Wednesday, 26 September 2012

Batman and Robin: Batman Must Die

VIII. Batman and Robin: Batman Must Die
For me Batman and Robin has been the pinnacle of Grant Morrison's run on Batman so far, and Batman Must Die was my favourite arc. The trade of Batman Must Die includes Morrison's last four issues on Batman and Robin and the one shot Batman: The Return, as well as some bonus material at the end. This story shows why Damian is a bad-ass, even in red and green tights, and why he is a worthy, albeit different, Robin. This trade ties in to the end of The Return of Bruce Wayne and, whilst there is a bit of an overlap in the time-line, it is a necessary overlap to see what happens in Gotham leading up to Bruce's return.

Batman Must Die starts with a bang and doesn't let up; in media res at the beginning of the first issue shows what is to come in a few issues time and the path there is nothing like you would expect. This story expertly weaves together the plots of three super villains, not all working together, as well as two batmen and a Robin; without making it feel at all overcrowded. Somehow Morrison managed to bring together stuff that happened in The Black Glove, Batman and Robin and The Return of Bruce Wayne in a cohesive story, that definitely benefits from being four issues long.
Robin is a total badass in this trade.
Professor Pyg makes a return here in the service of 'Thomas Wayne' as they conspire to hold Gotham City to ransom with his viral addiction; an unlikely partnership between Batman, Robin and Joker forms to combat this. If you were to split up Grant Morrison's take on Batman this book would undoubtedly be the end of act two, and quite an end it is too; pretty much every mystery is answered here. Just as you think that the Batman franchise will return to normal with Bruce as Batman, Damian as Robin and Dick as Nightwing, The Return throws everything on it's head. At first I wasn't sure about the Dick and Damian dynamic, but over the course of Batman and Robin it has really grown, to the point where having Bruce as Batman will seem strange.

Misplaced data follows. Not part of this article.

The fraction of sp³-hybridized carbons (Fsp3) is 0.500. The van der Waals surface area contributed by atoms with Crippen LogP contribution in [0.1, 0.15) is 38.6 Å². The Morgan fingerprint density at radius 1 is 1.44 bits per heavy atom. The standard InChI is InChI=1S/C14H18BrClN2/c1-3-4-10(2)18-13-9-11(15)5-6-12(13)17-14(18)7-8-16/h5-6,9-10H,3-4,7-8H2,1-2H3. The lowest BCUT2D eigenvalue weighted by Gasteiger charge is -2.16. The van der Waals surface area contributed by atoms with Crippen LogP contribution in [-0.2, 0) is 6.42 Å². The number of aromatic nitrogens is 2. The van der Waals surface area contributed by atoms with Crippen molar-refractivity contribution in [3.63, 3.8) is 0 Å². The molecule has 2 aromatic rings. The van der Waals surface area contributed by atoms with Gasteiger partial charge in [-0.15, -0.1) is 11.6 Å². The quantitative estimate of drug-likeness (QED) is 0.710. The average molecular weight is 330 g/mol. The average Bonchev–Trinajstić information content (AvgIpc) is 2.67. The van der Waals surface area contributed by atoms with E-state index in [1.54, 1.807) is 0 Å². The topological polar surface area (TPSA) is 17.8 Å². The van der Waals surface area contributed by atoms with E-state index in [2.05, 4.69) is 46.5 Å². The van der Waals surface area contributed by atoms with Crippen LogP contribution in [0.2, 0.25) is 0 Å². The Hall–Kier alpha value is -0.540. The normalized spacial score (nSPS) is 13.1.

Whilst Batman Must Die brings a large storyline to an end The Return introduces a new idea; Batman as a global sign of justice. The Return references early Batman as seen in Year One, but is more about setting up the next chapter of Batman. It's great to see Bruce and Damian interact, as they haven't been together since Batman and Son, and a lot has changed since then; Damian has donned the cape, been cut off by his mother and had Dick as a paternal figure. The Return feels more like a prologue to the next chapter in Morrison's Batman, rather than an epilogue to all that has come before, and suffers slightly for it, but makes me interested to see what Morrison does with Batman Incorporated.

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